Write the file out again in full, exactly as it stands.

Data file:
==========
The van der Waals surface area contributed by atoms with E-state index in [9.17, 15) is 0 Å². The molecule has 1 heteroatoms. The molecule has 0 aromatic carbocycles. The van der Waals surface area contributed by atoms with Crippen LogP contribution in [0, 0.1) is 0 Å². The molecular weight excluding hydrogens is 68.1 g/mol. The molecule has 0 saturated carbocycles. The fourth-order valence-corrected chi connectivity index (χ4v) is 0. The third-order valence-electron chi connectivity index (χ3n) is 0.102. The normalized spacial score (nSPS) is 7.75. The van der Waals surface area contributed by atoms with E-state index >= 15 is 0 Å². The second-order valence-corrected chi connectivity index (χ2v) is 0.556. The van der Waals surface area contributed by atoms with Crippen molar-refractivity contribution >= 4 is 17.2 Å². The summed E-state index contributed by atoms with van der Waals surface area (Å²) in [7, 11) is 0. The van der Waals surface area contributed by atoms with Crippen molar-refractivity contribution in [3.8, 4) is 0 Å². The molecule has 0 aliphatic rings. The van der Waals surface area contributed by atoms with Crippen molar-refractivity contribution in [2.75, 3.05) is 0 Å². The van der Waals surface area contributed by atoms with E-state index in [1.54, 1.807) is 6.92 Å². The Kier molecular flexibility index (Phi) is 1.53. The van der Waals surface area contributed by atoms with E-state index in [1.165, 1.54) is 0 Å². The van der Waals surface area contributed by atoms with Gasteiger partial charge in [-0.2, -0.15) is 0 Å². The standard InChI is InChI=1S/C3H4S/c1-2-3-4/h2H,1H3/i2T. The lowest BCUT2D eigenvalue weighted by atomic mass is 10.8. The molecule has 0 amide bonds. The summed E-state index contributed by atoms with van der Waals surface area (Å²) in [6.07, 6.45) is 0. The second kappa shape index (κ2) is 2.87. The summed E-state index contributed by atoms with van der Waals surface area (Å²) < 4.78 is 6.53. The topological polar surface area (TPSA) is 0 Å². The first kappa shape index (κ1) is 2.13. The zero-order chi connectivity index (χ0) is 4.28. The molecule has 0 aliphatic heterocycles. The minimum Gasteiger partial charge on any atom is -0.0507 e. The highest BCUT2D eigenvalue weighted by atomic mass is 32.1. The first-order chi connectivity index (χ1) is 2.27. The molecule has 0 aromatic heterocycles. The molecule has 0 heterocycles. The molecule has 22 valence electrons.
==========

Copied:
The van der Waals surface area contributed by atoms with E-state index in [9.17, 15) is 0 Å². The molecule has 1 heteroatoms. The molecule has 0 aromatic carbocycles. The van der Waals surface area contributed by atoms with Crippen LogP contribution in [0, 0.1) is 0 Å². The molecular weight excluding hydrogens is 68.1 g/mol. The molecule has 0 saturated carbocycles. The fourth-order valence-corrected chi connectivity index (χ4v) is 0. The third-order valence-electron chi connectivity index (χ3n) is 0.102. The normalized spacial score (nSPS) is 7.75. The van der Waals surface area contributed by atoms with E-state index >= 15 is 0 Å². The second-order valence-corrected chi connectivity index (χ2v) is 0.556. The van der Waals surface area contributed by atoms with Crippen molar-refractivity contribution >= 4 is 17.2 Å². The summed E-state index contributed by atoms with van der Waals surface area (Å²) in [7, 11) is 0. The van der Waals surface area contributed by atoms with Crippen molar-refractivity contribution in [3.8, 4) is 0 Å². The molecule has 0 aliphatic rings. The van der Waals surface area contributed by atoms with Crippen molar-refractivity contribution in [2.75, 3.05) is 0 Å². The van der Waals surface area contributed by atoms with E-state index in [1.54, 1.807) is 6.92 Å². The Kier molecular flexibility index (Phi) is 1.53. The van der Waals surface area contributed by atoms with E-state index in [1.165, 1.54) is 0 Å². The van der Waals surface area contributed by atoms with Gasteiger partial charge in [-0.2, -0.15) is 0 Å². The standard InChI is InChI=1S/C3H4S/c1-2-3-4/h2H,1H3/i2T. The lowest BCUT2D eigenvalue weighted by atomic mass is 10.8. The molecule has 0 amide bonds. The summed E-state index contributed by atoms with van der Waals surface area (Å²) in [6.07, 6.45) is 0. The second kappa shape index (κ2) is 2.87. The summed E-state index contributed by atoms with van der Waals surface area (Å²) < 4.78 is 6.53. The topological polar surface area (TPSA) is 0 Å². The first kappa shape index (κ1) is 2.13. The zero-order chi connectivity index (χ0) is 4.28. The molecule has 0 aliphatic heterocycles. The minimum Gasteiger partial charge on any atom is -0.0507 e. The highest BCUT2D eigenvalue weighted by atomic mass is 32.1. The first-order chi connectivity index (χ1) is 2.27. The molecule has 0 aromatic heterocycles. The molecule has 0 heterocycles. The molecule has 22 valence electrons.